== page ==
Striking Graphics Make Philosophy Visual

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What is absolutism? Humanism? Genis Carreras's designs render these philosophical movements—and others—comprehensible.

I have a soft spot for minimalist graphic representations of complex concepts. (Previously: famous lives in pictogram flowcharts; famous personalities in vector illustrations; famous songs as typographic reductions; world statistics as minimalist infographics; anticonsumerist aspirations.) And it hardly gets more complex than the entire school of Western philosophy. But that's exactly what designer Genis Carreras explores with remarkable visual eloquence in his Philographics project -- a series of posters each capturing a single philosophical ideology through simple geometric shapes.

Relativism

Points of view have no absolute truth or validity, having only relative, subjective value according to differences in perception and consideration. Principles and ethics are regarded as applicable in only limited context.


Absolutism

An absolute truth is always correct under any condition. An entity's ability to discern these things is irrelevant to that state of truth. Universal facts can be discovered. It is opposed to relativism, which claims that there is not an unique truth.


Positivism

The only authentic knowledge is that which is based on sense, experience and positive verification. Scientific method is the best process for uncovering the processes by which both physical and human events occur.


Empiricism

Knowledge arises from evidence gathered via sense experience. Empiricism emphasizes the role of experience and evidence, especially sensory perception, in the formation of ideas, over the notion of innate ideas or tradition.


Humanism

Human beings can lead happy and functional lives, and are capable of being ethical and moral without religion or dogma. Life stance emphasized the unique responsibility facing humanity and the ethical consequences of human decisions.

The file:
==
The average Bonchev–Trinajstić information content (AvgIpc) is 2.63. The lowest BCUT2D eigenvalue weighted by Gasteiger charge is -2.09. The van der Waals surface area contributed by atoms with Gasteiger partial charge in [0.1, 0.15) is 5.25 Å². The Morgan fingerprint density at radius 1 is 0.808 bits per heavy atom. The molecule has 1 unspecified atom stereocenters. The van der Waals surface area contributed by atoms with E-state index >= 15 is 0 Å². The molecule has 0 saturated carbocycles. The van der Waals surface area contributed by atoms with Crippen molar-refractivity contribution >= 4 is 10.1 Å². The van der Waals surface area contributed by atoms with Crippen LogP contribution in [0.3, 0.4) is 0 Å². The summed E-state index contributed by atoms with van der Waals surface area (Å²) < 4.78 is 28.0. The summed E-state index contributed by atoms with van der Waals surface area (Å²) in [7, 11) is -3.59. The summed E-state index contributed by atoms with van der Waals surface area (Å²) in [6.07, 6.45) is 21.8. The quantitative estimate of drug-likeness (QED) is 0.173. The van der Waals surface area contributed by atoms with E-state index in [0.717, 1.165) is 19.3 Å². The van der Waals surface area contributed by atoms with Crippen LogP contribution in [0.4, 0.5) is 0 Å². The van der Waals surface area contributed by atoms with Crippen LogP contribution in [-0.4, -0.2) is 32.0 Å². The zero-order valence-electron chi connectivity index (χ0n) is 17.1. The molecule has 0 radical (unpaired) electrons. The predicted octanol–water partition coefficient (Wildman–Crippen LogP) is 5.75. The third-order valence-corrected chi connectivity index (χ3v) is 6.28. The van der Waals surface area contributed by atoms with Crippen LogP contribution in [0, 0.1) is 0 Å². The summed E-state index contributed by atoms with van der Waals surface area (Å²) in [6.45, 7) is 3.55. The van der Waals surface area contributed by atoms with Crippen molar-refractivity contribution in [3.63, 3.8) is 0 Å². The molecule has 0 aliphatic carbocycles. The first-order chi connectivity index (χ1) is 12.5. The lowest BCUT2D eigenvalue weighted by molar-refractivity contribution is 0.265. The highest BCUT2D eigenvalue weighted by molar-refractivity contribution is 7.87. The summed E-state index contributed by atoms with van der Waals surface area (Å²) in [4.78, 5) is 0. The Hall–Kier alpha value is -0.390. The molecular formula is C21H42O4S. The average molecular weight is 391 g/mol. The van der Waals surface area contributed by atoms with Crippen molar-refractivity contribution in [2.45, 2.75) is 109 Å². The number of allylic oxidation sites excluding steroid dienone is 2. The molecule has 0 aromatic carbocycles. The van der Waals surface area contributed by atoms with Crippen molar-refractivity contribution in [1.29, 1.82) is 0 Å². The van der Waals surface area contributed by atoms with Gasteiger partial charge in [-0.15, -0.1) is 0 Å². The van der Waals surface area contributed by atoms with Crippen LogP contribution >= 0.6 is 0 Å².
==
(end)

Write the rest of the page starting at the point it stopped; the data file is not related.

Hedonism

Pleasure is the only intrinsic good. Actions can be evaluated in terms of how much pleasure they produce. In very simple terms, a hedonist strives to maximize the pleasure and minimize the pain.


Solipsism

Knowledge of anything outside one's own specific mind is unjustified. The external world and other minds cannot be known and might not exist.


Holism

The properties of a given system cannot be determined or explained by its parts alone. Instead, the system as a whole determines in an important way how the parts behave.


Authoritarianism

Submission to authority and opposed to individualism and democracy. An authoritarian government is one in which political power is concentrated in a leader who possesses exclusive, unaccountable, and arbitrary power.


Scepticism

True knowledge or certainty in a particular area is impossible. Sceptics have an attitude of doubt or a disposition of incredulity either in general or toward a particular object.


Determinism

Events within a given paradigm are bound by causality in such a way that any state of an object or event is determined by prior states. Every type of event, including human cognition (behavior, decision, and action) is causally determined by previous events.


See the full series here, though sadly not at a scale that makes the copy legible.



This post also appears on Brain Pickings.

Images: PSFK

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Maria Popova is the editor of Brain Pickings. She writes for Wired UK and GOOD, and is an MIT Futures of Entertainment Fellow.

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